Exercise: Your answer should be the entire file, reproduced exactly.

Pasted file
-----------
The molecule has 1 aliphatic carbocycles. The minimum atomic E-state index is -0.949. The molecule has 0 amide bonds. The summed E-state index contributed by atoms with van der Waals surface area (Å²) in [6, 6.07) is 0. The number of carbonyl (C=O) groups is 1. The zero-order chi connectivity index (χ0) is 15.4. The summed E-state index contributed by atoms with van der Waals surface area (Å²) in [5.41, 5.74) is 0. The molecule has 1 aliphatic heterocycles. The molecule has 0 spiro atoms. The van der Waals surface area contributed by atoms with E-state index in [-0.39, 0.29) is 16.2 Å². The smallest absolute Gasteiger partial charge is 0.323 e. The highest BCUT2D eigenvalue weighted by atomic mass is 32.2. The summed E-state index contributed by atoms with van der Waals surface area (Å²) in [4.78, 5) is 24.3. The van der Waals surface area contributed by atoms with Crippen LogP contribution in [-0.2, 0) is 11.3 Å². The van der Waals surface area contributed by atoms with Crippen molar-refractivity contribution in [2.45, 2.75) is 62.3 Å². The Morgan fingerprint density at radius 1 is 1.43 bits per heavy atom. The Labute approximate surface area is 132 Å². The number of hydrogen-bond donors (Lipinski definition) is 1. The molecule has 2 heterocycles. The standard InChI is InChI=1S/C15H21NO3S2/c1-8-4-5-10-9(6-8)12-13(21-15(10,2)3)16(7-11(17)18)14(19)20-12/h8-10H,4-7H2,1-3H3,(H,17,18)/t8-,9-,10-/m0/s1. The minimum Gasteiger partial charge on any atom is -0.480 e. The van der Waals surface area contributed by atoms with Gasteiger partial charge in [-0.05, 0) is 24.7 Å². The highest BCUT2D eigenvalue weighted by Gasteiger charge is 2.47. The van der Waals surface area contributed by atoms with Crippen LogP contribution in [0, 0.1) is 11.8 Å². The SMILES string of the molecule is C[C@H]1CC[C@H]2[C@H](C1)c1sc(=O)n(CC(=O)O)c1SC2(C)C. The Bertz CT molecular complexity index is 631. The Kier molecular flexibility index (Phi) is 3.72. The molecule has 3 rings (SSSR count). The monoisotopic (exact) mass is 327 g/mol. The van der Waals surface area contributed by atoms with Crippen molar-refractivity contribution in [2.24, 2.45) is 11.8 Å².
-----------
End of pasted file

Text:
The molecule has 1 aliphatic carbocycles. The minimum atomic E-state index is -0.949. The molecule has 0 amide bonds. The summed E-state index contributed by atoms with van der Waals surface area (Å²) in [6, 6.07) is 0. The number of carbonyl (C=O) groups is 1. The zero-order chi connectivity index (χ0) is 15.4. The summed E-state index contributed by atoms with van der Waals surface area (Å²) in [5.41, 5.74) is 0. The molecule has 1 aliphatic heterocycles. The molecule has 0 spiro atoms. The van der Waals surface area contributed by atoms with E-state index in [-0.39, 0.29) is 16.2 Å². The smallest absolute Gasteiger partial charge is 0.323 e. The highest BCUT2D eigenvalue weighted by atomic mass is 32.2. The summed E-state index contributed by atoms with van der Waals surface area (Å²) in [4.78, 5) is 24.3. The van der Waals surface area contributed by atoms with Crippen LogP contribution in [-0.2, 0) is 11.3 Å². The van der Waals surface area contributed by atoms with Crippen molar-refractivity contribution in [2.45, 2.75) is 62.3 Å². The Morgan fingerprint density at radius 1 is 1.43 bits per heavy atom. The Labute approximate surface area is 132 Å². The number of hydrogen-bond donors (Lipinski definition) is 1. The molecule has 2 heterocycles. The standard InChI is InChI=1S/C15H21NO3S2/c1-8-4-5-10-9(6-8)12-13(21-15(10,2)3)16(7-11(17)18)14(19)20-12/h8-10H,4-7H2,1-3H3,(H,17,18)/t8-,9-,10-/m0/s1. The minimum Gasteiger partial charge on any atom is -0.480 e. The van der Waals surface area contributed by atoms with Gasteiger partial charge in [-0.05, 0) is 24.7 Å². The highest BCUT2D eigenvalue weighted by Gasteiger charge is 2.47. The van der Waals surface area contributed by atoms with Crippen LogP contribution in [0, 0.1) is 11.8 Å². The SMILES string of the molecule is C[C@H]1CC[C@H]2[C@H](C1)c1sc(=O)n(CC(=O)O)c1SC2(C)C. The Bertz CT molecular complexity index is 631. The Kier molecular flexibility index (Phi) is 3.72. The molecule has 3 rings (SSSR count). The monoisotopic (exact) mass is 327 g/mol. The van der Waals surface area contributed by atoms with Crippen molar-refractivity contribution in [2.24, 2.45) is 11.8 Å².